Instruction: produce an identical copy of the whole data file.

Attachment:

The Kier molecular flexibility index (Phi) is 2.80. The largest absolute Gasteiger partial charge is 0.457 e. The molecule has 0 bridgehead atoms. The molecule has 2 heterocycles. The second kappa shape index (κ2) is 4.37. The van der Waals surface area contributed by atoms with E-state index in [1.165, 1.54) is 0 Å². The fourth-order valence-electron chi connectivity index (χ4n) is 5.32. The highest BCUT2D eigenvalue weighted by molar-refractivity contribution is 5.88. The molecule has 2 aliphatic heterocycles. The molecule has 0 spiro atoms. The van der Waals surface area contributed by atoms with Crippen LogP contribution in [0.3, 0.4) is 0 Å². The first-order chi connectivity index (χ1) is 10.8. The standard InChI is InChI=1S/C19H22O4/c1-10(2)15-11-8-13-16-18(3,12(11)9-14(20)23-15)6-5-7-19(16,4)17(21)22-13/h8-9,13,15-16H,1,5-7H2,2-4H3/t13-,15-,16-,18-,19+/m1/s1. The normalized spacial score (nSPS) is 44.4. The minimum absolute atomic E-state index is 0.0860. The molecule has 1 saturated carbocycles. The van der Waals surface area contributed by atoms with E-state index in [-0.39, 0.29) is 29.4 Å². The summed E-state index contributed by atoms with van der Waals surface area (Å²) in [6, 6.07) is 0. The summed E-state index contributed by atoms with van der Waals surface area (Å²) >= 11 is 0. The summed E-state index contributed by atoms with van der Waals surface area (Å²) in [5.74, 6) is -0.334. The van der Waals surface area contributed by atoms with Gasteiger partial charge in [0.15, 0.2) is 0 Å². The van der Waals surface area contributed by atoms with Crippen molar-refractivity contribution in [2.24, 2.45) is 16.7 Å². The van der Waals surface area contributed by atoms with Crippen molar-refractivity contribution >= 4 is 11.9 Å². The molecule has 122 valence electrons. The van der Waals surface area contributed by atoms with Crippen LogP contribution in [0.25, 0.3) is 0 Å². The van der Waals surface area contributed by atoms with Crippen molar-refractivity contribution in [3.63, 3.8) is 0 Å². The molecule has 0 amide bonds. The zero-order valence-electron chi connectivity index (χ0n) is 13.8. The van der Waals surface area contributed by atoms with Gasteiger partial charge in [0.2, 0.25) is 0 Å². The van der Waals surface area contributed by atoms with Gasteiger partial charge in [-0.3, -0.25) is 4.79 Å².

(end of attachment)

The Kier molecular flexibility index (Phi) is 2.80. The largest absolute Gasteiger partial charge is 0.457 e. The molecule has 0 bridgehead atoms. The molecule has 2 heterocycles. The second kappa shape index (κ2) is 4.37. The van der Waals surface area contributed by atoms with E-state index in [1.165, 1.54) is 0 Å². The fourth-order valence-electron chi connectivity index (χ4n) is 5.32. The highest BCUT2D eigenvalue weighted by molar-refractivity contribution is 5.88. The molecule has 2 aliphatic heterocycles. The molecule has 0 spiro atoms. The van der Waals surface area contributed by atoms with Crippen LogP contribution in [0.3, 0.4) is 0 Å². The first-order chi connectivity index (χ1) is 10.8. The standard InChI is InChI=1S/C19H22O4/c1-10(2)15-11-8-13-16-18(3,12(11)9-14(20)23-15)6-5-7-19(16,4)17(21)22-13/h8-9,13,15-16H,1,5-7H2,2-4H3/t13-,15-,16-,18-,19+/m1/s1. The normalized spacial score (nSPS) is 44.4. The minimum absolute atomic E-state index is 0.0860. The molecule has 1 saturated carbocycles. The van der Waals surface area contributed by atoms with E-state index in [-0.39, 0.29) is 29.4 Å². The summed E-state index contributed by atoms with van der Waals surface area (Å²) in [6, 6.07) is 0. The summed E-state index contributed by atoms with van der Waals surface area (Å²) >= 11 is 0. The summed E-state index contributed by atoms with van der Waals surface area (Å²) in [5.74, 6) is -0.334. The van der Waals surface area contributed by atoms with Gasteiger partial charge in [0.15, 0.2) is 0 Å². The van der Waals surface area contributed by atoms with Crippen molar-refractivity contribution in [2.24, 2.45) is 16.7 Å². The van der Waals surface area contributed by atoms with Crippen molar-refractivity contribution >= 4 is 11.9 Å². The molecule has 122 valence electrons. The van der Waals surface area contributed by atoms with Crippen LogP contribution in [0.25, 0.3) is 0 Å². The van der Waals surface area contributed by atoms with Crippen molar-refractivity contribution in [3.63, 3.8) is 0 Å². The molecule has 0 amide bonds. The zero-order valence-electron chi connectivity index (χ0n) is 13.8. The van der Waals surface area contributed by atoms with Gasteiger partial charge in [0.2, 0.25) is 0 Å². The van der Waals surface area contributed by atoms with Gasteiger partial charge in [-0.3, -0.25) is 4.79 Å².